The greenish blue color is yours alone, courtesy of the knitting store clerk who said this is just the color babies are wearing now.
Elizabeth Zimmermann, who revolutionized modern knitting, explained how to make this jacket in one of her instruction books. Sort of. Her instructions are not what you'd expect – sleeves, front, back, sew them up. She tells you what to do in the first seven rows. "See what you are doing?" No, I mentally reply. "Work will start to look very odd, indeed, but trust me, and PRESS ON," she commands.
The Internet helped me press on. On a knitting website (ravelry.com) 16,000 knitters have already made Baby Surprise Jackets and posted pictures of them, in all different colors. Jaunty and unafraid, they call it a BSJ. They chimed in with all sorts of help. Many said to get different instructions that tell you what to do for each row. Those instructions came in the mail. There's a picture of the first little BSJ ever, which Ms. Zimmermann made for her grandson. Very cute. Guess who is explaining what to do, row by row? That same grandson, grown up.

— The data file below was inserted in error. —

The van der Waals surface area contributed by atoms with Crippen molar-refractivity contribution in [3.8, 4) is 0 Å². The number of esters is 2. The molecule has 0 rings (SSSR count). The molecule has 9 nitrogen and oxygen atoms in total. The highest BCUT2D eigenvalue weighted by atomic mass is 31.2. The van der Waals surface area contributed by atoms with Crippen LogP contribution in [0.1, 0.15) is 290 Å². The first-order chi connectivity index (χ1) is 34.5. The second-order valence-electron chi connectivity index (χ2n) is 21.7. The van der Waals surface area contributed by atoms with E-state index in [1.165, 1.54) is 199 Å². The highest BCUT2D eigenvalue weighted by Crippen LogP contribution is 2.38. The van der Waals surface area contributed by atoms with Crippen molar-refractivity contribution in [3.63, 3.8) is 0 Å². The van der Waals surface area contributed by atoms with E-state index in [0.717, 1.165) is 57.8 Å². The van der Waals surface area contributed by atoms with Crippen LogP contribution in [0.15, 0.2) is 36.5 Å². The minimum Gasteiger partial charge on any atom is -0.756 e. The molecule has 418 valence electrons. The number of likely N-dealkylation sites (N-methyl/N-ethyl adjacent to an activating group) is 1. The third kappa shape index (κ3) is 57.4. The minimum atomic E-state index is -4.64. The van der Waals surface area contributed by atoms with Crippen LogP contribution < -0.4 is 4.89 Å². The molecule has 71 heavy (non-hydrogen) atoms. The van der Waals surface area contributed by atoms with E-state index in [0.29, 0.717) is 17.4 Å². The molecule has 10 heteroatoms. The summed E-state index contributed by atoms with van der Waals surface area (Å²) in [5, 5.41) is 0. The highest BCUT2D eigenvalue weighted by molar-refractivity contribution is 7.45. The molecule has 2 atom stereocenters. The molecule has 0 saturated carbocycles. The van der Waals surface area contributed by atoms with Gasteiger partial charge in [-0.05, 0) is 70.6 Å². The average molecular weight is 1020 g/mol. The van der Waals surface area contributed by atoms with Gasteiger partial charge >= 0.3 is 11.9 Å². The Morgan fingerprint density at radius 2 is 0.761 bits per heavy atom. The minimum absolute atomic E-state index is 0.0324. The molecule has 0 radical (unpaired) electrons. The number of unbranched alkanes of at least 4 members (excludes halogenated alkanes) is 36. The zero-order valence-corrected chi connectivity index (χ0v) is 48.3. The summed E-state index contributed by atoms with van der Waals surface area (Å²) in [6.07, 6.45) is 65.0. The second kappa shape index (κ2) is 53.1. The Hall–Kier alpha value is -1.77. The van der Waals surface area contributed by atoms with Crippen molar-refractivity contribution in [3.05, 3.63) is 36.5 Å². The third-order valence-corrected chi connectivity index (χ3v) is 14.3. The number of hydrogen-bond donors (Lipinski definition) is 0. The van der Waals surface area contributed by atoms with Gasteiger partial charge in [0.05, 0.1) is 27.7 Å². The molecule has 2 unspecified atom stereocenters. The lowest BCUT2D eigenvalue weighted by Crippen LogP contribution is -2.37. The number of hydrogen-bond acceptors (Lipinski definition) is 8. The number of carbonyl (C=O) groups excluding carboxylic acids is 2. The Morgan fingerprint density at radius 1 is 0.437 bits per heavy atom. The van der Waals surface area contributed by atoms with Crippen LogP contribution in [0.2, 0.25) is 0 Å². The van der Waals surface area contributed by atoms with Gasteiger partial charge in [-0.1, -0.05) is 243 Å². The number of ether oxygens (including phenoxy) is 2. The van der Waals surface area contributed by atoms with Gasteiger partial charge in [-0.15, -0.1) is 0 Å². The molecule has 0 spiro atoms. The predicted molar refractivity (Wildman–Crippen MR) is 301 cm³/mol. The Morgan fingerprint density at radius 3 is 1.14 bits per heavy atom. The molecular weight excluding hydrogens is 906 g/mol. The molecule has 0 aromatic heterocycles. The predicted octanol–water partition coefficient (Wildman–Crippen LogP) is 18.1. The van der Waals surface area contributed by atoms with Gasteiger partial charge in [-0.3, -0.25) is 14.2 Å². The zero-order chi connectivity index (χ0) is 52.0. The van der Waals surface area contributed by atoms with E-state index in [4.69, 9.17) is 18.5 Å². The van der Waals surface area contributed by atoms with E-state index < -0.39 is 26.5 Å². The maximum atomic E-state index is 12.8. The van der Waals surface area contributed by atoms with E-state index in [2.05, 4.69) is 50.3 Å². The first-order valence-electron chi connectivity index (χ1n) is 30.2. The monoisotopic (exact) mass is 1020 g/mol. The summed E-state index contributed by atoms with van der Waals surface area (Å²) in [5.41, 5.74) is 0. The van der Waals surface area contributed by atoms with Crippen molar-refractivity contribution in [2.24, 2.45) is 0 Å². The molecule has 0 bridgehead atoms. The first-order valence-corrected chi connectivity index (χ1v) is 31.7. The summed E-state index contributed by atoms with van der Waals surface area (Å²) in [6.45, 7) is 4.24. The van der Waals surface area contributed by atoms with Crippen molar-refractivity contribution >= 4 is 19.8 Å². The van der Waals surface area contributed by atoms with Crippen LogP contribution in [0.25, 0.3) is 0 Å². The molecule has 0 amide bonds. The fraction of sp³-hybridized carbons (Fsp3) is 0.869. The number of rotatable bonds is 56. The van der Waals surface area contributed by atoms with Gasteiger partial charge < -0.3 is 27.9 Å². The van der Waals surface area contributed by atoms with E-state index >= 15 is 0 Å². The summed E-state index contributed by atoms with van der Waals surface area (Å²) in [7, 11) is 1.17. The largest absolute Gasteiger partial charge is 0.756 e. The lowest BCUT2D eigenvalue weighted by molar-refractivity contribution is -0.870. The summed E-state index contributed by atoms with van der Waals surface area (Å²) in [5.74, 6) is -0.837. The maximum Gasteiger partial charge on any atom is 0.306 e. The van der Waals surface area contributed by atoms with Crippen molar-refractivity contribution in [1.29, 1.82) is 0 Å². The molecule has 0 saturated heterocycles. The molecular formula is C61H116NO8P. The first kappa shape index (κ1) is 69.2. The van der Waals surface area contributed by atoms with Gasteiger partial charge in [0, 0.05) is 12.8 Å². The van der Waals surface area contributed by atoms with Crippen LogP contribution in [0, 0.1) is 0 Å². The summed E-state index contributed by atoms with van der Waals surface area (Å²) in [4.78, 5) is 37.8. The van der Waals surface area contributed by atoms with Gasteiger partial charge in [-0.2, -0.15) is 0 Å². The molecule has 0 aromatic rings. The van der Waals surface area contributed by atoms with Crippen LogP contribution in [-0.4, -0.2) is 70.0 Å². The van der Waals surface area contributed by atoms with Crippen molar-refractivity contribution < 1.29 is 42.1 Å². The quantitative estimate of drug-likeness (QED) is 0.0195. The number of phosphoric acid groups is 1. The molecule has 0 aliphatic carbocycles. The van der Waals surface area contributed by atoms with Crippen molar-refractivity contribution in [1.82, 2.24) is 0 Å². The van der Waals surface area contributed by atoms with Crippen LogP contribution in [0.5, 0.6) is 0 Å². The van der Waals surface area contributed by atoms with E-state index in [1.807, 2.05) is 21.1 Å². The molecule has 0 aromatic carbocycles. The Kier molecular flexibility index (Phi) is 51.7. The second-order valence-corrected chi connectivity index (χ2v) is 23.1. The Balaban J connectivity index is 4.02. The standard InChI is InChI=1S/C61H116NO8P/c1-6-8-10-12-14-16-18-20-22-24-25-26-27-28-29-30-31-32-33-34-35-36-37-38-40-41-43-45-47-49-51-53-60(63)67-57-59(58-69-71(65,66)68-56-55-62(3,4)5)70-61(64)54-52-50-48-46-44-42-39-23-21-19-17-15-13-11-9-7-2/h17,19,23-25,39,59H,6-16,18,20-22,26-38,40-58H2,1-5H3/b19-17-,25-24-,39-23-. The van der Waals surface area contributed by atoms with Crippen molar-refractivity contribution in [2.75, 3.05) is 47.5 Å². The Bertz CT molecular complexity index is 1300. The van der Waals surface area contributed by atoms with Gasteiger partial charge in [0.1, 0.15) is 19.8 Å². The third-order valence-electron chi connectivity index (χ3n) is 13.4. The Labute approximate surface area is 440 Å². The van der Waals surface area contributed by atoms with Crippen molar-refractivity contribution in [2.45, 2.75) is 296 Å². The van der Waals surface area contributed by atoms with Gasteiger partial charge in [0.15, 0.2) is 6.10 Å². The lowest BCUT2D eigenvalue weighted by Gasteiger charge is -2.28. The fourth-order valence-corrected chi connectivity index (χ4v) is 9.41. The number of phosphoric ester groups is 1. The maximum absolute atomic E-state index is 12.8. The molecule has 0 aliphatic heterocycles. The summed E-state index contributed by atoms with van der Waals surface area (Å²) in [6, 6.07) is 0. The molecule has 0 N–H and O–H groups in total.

I still needed help. One woman on the website said a little boy living in her house tried on the BSJ and cried when she tried to take it off him, so she knew it was meant for him. This woman grew up without a lot of spare wool to knit with. She told how she and her sister would knit a square, unravel it, and knit it again, just for practice. I thought that was more helpful than advice. That made me remember that knitting's for everyone and is a very cheerful thing to do, even with one little piece of wool.
A lot of knitters said it was really easy.
Irene and Laura looked at it every week when we knitted together. They couldn't see how it would become a sweater. I couldn't either.